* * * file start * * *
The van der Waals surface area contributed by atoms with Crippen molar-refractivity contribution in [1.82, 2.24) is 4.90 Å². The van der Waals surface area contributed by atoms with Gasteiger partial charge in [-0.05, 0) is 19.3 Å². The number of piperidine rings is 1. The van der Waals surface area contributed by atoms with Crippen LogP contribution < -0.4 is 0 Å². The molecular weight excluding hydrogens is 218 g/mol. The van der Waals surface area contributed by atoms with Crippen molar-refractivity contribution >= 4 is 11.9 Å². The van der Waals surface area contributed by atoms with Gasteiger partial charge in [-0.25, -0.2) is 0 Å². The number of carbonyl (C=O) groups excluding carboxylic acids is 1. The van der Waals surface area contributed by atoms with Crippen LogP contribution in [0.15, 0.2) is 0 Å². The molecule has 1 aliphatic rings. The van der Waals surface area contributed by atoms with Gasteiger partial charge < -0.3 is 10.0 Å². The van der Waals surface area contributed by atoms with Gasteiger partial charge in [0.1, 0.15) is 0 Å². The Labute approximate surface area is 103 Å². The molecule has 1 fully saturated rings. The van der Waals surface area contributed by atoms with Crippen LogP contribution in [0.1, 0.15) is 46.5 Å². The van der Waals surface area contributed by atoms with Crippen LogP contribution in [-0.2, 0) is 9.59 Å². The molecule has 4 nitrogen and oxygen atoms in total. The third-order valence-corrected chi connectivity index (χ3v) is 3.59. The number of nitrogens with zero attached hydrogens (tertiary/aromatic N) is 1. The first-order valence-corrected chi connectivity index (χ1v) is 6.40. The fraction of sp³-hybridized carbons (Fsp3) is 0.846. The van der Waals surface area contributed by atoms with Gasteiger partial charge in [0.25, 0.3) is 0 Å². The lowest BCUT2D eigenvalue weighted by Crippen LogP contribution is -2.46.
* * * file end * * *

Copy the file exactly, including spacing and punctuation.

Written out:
The van der Waals surface area contributed by atoms with Crippen molar-refractivity contribution in [1.82, 2.24) is 4.90 Å². The van der Waals surface area contributed by atoms with Gasteiger partial charge in [-0.05, 0) is 19.3 Å². The number of piperidine rings is 1. The van der Waals surface area contributed by atoms with Crippen LogP contribution < -0.4 is 0 Å². The molecular weight excluding hydrogens is 218 g/mol. The van der Waals surface area contributed by atoms with Crippen molar-refractivity contribution >= 4 is 11.9 Å². The van der Waals surface area contributed by atoms with Gasteiger partial charge in [-0.25, -0.2) is 0 Å². The number of carbonyl (C=O) groups excluding carboxylic acids is 1. The van der Waals surface area contributed by atoms with Crippen LogP contribution in [0.15, 0.2) is 0 Å². The molecule has 1 aliphatic rings. The van der Waals surface area contributed by atoms with Gasteiger partial charge < -0.3 is 10.0 Å². The van der Waals surface area contributed by atoms with Gasteiger partial charge in [0.1, 0.15) is 0 Å². The Labute approximate surface area is 103 Å². The molecule has 1 fully saturated rings. The van der Waals surface area contributed by atoms with Crippen LogP contribution in [0.1, 0.15) is 46.5 Å². The van der Waals surface area contributed by atoms with Crippen LogP contribution in [-0.2, 0) is 9.59 Å². The molecule has 4 nitrogen and oxygen atoms in total. The third-order valence-corrected chi connectivity index (χ3v) is 3.59. The number of nitrogens with zero attached hydrogens (tertiary/aromatic N) is 1. The first-order valence-corrected chi connectivity index (χ1v) is 6.40. The fraction of sp³-hybridized carbons (Fsp3) is 0.846. The van der Waals surface area contributed by atoms with Gasteiger partial charge in [0.25, 0.3) is 0 Å². The lowest BCUT2D eigenvalue weighted by Crippen LogP contribution is -2.46.